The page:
BY ANISHA GAKHAR
The IP technology has been raved about within the M&E industry and has been under the radar of broadcasters and consumers alike, since quite some time now. Technologies come and go, but a few manage to stay and for good. The constant augmentations and enhancements have continued to add value to the existing IP know-how, making it far more diversely applicable as compared to its history. We live in an era of digital disruption, which has led to the metamorphosis of the way content is consumed. IP spells accessibility, less friction, more options; targeting consumption and segmentation. Alexander Stoyanov, sales director, PBT EU said, “This results in a trend of unseen proportions compared to previous technological eras - now everybody can be a self-proclaimed entertainer with almost unlimited access to their audience, thus, putting an end to the monopoly of media mastodons.”
IP for broadcasting and media revolves around the theme of transition. It constitutes migration to unconventional platforms, with efficient management. Grass Valley recently conducted research among nearly 750 media professionals, to gauge the progress of the industry’s migration to IP. It confirmed a strong industry desire to migrate to IP, as nearly 70% of respondents indicated that they expect to have IP projects underway by mid 2019. The Devoncroft’s Big Broadcast Survey of 2018, which garnered responses from over 8000 broadcasters globally, had posed a question - when were they expecting at least 50% of their infrastructure to convert to IP? 22% of broadcasters stated that they had already migrated to IP, while 39% were planning the transition over the next 5 years; which means over 61% of the worldwide play-out facilities would have made the big jump to IP in the sub-sequent 5 years.
IP will continue to be deployed for both, contribution/distribution and internal networking, to allow broadcasters to build next-generation studios. This will allow for remote live productions to be delivered entirely over IP.”
— Ray Thompson, director - Broadcast and Media Solutions Marketing, Avid
Steve Reynolds, president - Playout & Networking, Imagine Communications, explained, “It is important to remember that IP is not a goal in itself. It is an enabling technology which leads us to the real goal: the productivity, scalability, and flexibility benefits of software-defined platforms. High performance software systems are where the real action is. The key advance is the establishment of clear, practical, open standards. The SMPTE ST 2110 family of standards is the primary achievement here, which gives a clear framework for interoperability of software applications for media professionals, communicating in real time over IP networks. ”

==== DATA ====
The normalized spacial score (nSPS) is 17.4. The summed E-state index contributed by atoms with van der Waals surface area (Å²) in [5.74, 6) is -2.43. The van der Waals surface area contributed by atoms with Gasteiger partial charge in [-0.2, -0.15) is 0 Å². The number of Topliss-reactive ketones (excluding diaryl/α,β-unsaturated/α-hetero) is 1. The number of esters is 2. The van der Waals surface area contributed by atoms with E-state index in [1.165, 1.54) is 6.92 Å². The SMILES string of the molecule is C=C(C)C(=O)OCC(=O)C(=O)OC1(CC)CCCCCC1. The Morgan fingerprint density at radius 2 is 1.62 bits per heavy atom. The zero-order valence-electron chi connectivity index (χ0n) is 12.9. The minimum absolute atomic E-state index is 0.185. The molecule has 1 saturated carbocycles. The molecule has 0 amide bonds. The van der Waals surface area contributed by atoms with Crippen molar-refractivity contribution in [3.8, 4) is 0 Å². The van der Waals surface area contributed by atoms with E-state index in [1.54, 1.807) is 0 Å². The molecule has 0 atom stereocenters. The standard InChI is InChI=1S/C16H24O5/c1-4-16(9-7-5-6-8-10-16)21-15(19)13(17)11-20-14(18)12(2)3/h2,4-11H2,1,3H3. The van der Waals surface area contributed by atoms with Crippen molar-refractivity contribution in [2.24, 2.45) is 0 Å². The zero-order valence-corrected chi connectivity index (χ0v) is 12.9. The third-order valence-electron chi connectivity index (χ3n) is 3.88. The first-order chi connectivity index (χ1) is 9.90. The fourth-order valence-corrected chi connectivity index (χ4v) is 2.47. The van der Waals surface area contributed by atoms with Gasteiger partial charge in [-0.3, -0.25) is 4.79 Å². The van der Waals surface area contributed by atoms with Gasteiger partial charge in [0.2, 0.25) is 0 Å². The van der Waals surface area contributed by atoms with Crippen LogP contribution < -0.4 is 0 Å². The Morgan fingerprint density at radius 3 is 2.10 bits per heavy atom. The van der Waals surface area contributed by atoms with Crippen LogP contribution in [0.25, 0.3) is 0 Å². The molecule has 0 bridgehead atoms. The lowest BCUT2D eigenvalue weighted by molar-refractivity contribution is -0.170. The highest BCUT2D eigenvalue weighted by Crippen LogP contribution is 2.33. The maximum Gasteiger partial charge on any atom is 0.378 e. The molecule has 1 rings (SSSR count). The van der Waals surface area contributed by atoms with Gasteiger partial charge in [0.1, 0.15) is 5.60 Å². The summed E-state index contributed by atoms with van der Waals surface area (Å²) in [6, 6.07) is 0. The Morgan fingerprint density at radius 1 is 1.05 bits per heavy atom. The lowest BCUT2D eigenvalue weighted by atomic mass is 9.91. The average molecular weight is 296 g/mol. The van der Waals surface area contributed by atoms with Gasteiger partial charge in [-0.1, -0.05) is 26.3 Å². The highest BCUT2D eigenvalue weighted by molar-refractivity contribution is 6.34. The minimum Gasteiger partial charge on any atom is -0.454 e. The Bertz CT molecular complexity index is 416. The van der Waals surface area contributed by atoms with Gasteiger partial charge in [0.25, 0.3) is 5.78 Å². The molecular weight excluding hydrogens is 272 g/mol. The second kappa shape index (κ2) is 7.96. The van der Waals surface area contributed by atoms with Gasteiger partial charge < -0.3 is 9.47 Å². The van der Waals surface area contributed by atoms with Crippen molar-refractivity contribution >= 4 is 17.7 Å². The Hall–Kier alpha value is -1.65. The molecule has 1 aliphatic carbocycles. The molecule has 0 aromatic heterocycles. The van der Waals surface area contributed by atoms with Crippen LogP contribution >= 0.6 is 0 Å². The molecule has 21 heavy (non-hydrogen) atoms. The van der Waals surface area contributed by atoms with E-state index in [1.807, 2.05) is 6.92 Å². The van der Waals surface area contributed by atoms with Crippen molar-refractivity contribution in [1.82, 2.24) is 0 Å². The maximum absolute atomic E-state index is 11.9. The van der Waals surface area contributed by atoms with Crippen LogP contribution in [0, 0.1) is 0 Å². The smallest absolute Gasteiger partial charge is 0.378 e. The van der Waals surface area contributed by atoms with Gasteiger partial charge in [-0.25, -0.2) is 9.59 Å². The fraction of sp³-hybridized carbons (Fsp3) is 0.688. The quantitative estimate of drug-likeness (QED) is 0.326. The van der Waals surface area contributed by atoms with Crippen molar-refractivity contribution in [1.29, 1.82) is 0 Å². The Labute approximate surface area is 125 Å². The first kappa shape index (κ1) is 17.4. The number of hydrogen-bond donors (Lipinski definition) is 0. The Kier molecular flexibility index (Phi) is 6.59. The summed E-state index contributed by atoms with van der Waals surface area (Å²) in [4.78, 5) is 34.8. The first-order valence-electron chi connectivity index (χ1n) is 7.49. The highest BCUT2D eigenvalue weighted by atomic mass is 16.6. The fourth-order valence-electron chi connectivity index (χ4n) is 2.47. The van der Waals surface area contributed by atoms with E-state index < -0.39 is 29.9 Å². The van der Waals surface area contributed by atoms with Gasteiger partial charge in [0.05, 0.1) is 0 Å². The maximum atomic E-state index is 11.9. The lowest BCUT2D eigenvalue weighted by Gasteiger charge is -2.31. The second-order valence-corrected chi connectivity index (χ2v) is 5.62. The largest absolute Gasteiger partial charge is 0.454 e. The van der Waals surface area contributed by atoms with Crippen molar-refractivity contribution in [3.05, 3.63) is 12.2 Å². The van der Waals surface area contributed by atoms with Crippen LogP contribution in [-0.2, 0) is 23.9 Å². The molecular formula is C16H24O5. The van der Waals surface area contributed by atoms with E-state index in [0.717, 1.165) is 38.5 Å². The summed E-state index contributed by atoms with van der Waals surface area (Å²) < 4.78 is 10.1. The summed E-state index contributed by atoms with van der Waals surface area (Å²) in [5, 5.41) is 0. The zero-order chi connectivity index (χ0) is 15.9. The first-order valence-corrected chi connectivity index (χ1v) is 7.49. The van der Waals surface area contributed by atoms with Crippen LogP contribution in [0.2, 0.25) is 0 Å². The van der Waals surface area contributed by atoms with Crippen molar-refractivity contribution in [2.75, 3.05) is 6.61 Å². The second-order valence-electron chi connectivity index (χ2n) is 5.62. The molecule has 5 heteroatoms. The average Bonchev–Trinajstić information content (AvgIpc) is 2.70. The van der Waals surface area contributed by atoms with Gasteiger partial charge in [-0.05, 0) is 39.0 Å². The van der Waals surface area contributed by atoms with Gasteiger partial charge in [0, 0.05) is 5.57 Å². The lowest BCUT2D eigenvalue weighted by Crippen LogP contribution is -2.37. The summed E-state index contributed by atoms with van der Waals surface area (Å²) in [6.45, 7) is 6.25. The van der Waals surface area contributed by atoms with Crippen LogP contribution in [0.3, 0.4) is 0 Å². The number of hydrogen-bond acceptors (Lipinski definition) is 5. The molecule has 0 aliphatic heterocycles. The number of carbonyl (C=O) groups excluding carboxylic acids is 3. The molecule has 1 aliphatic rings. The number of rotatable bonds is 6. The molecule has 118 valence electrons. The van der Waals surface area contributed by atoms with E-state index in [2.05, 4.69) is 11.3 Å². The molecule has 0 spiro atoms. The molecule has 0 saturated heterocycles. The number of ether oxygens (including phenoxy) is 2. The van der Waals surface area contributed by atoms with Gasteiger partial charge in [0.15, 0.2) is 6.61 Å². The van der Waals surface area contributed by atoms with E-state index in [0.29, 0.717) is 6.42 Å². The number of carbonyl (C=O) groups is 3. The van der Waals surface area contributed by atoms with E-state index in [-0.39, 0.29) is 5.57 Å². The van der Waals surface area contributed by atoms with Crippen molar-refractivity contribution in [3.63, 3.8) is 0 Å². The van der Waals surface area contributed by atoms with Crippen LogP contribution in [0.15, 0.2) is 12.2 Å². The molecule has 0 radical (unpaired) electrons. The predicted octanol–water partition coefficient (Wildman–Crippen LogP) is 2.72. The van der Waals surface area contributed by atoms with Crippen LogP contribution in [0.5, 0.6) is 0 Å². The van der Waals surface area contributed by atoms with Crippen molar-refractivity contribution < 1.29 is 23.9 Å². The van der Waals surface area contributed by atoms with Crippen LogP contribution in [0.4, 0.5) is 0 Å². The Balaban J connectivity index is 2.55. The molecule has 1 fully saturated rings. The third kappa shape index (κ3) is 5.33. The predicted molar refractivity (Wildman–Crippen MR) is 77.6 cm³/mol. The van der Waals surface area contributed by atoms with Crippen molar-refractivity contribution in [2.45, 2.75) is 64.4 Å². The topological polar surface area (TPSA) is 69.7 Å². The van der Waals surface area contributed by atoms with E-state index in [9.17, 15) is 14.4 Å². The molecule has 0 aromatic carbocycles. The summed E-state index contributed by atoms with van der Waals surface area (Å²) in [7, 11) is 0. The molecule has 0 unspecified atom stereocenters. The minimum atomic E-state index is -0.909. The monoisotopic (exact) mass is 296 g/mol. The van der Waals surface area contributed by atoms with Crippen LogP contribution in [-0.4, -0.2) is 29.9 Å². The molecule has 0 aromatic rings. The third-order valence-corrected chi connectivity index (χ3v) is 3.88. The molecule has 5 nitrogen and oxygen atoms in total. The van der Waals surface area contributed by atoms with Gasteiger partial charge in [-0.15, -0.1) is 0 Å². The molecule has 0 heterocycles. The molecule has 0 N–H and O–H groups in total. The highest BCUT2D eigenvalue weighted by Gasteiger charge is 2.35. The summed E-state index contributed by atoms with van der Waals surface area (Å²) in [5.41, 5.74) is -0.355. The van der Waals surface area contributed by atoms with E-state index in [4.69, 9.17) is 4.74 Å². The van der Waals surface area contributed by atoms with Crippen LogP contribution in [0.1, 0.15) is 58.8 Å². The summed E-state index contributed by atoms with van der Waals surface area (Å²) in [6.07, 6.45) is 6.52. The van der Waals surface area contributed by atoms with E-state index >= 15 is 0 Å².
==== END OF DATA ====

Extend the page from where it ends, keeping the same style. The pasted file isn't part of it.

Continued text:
“We’re seeing major broadcasters, OB companies and service providers forging ahead with adopting IP – or making concrete plans to do so within the coming months. This has been a significant step in a short time, and provides some strong indicators about what’s to come in for the rest of the year and beyond,” said Gaurav Sethi, regional director, Grass Valley.
"The move to IP will, without doubt, completely transform the media industry, delivering cost efficiencies, productivity boosts and business agility.”
— Steve Reynolds, president, Playout & Networking, Imagine Communications
IP enables shifting from dedicated boxes performing a single function, to a microservices architecture, in which a software control layer calls the software services needed to perform a specific task at a specific time, running in standard hardware which can be reconfigured instantly. “A microservice is defined as the minimum embodiment of technology which provides performance and valuable service. It delivers a specific sub-task which can be combined with other microservices to create the functionality you need,” added Reynolds. Microservices provide a straight-forward approach to add functionalities, create additional workflows, and to scale the operation as per requirement and budget. They can run as well in the machine room, in the data centre, or in the cloud as in hybrid mode.
According to Reto Brader, CEO, Barix AG, bandwidth has always been and continues to be the key, in IP. “New technologies improve the throughput over WiFi, making it a viable technology for some applications. Throughput is also growing in public networks, and bandwidth is now widely available - making IP transport of audio a reliable platform. Augmenting it with redundancy technologies like the Barix Redundix solution makes it even more usable for transport-critical audio applications,” commented Brader.
“The fact that IP allows up-scaling in a manner second to none compared to the costs involved, speaks clearly of great potential. The major enhancement in protocols, routing, networking and switching as a result of tremendous R&D efforts, overcame the hurdles early adopters faced and often bypassed,” said Stoyanov.